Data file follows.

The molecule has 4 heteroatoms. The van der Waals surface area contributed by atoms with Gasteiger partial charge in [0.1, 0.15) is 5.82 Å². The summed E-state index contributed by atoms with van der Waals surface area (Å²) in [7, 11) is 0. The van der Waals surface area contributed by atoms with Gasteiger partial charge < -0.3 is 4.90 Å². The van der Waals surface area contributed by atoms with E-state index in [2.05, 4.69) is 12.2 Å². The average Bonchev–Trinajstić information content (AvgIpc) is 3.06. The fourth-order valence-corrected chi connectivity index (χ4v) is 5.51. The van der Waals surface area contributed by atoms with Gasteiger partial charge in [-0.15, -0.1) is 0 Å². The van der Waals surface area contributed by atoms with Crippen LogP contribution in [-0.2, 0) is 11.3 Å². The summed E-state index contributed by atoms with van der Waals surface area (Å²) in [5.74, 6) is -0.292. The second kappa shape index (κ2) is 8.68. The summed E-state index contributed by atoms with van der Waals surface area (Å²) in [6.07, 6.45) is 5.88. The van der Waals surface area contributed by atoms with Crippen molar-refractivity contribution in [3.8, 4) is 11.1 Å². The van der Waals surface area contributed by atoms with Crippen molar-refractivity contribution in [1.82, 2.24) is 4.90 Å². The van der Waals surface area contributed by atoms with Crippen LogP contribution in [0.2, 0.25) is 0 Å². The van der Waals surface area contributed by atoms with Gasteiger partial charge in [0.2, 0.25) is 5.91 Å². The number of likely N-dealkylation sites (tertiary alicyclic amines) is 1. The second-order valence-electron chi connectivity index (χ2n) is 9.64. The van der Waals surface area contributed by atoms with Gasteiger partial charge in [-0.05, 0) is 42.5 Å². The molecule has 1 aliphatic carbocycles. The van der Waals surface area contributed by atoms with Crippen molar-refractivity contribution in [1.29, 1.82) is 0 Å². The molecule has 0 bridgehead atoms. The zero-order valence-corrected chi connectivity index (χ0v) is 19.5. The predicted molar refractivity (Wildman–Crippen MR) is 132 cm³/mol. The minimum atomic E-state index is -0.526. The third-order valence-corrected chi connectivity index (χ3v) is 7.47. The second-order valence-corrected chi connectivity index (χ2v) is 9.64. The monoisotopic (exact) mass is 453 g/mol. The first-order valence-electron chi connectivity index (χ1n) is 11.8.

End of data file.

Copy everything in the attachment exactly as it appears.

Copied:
The molecule has 4 heteroatoms. The van der Waals surface area contributed by atoms with Gasteiger partial charge in [0.1, 0.15) is 5.82 Å². The summed E-state index contributed by atoms with van der Waals surface area (Å²) in [7, 11) is 0. The van der Waals surface area contributed by atoms with Gasteiger partial charge < -0.3 is 4.90 Å². The van der Waals surface area contributed by atoms with E-state index in [2.05, 4.69) is 12.2 Å². The average Bonchev–Trinajstić information content (AvgIpc) is 3.06. The fourth-order valence-corrected chi connectivity index (χ4v) is 5.51. The van der Waals surface area contributed by atoms with Gasteiger partial charge in [-0.15, -0.1) is 0 Å². The van der Waals surface area contributed by atoms with Crippen LogP contribution in [-0.2, 0) is 11.3 Å². The summed E-state index contributed by atoms with van der Waals surface area (Å²) in [5.74, 6) is -0.292. The second kappa shape index (κ2) is 8.68. The summed E-state index contributed by atoms with van der Waals surface area (Å²) in [6.07, 6.45) is 5.88. The van der Waals surface area contributed by atoms with Crippen molar-refractivity contribution in [3.8, 4) is 11.1 Å². The van der Waals surface area contributed by atoms with Crippen molar-refractivity contribution in [1.82, 2.24) is 4.90 Å². The van der Waals surface area contributed by atoms with Crippen LogP contribution in [0.2, 0.25) is 0 Å². The van der Waals surface area contributed by atoms with Gasteiger partial charge in [0.2, 0.25) is 5.91 Å². The number of likely N-dealkylation sites (tertiary alicyclic amines) is 1. The second-order valence-electron chi connectivity index (χ2n) is 9.64. The van der Waals surface area contributed by atoms with Gasteiger partial charge in [-0.05, 0) is 42.5 Å². The molecule has 1 aliphatic carbocycles. The van der Waals surface area contributed by atoms with Crippen molar-refractivity contribution in [1.29, 1.82) is 0 Å². The molecule has 0 bridgehead atoms. The zero-order valence-corrected chi connectivity index (χ0v) is 19.5. The predicted molar refractivity (Wildman–Crippen MR) is 132 cm³/mol. The minimum atomic E-state index is -0.526. The third-order valence-corrected chi connectivity index (χ3v) is 7.47. The second-order valence-corrected chi connectivity index (χ2v) is 9.64. The monoisotopic (exact) mass is 453 g/mol. The first-order valence-electron chi connectivity index (χ1n) is 11.8.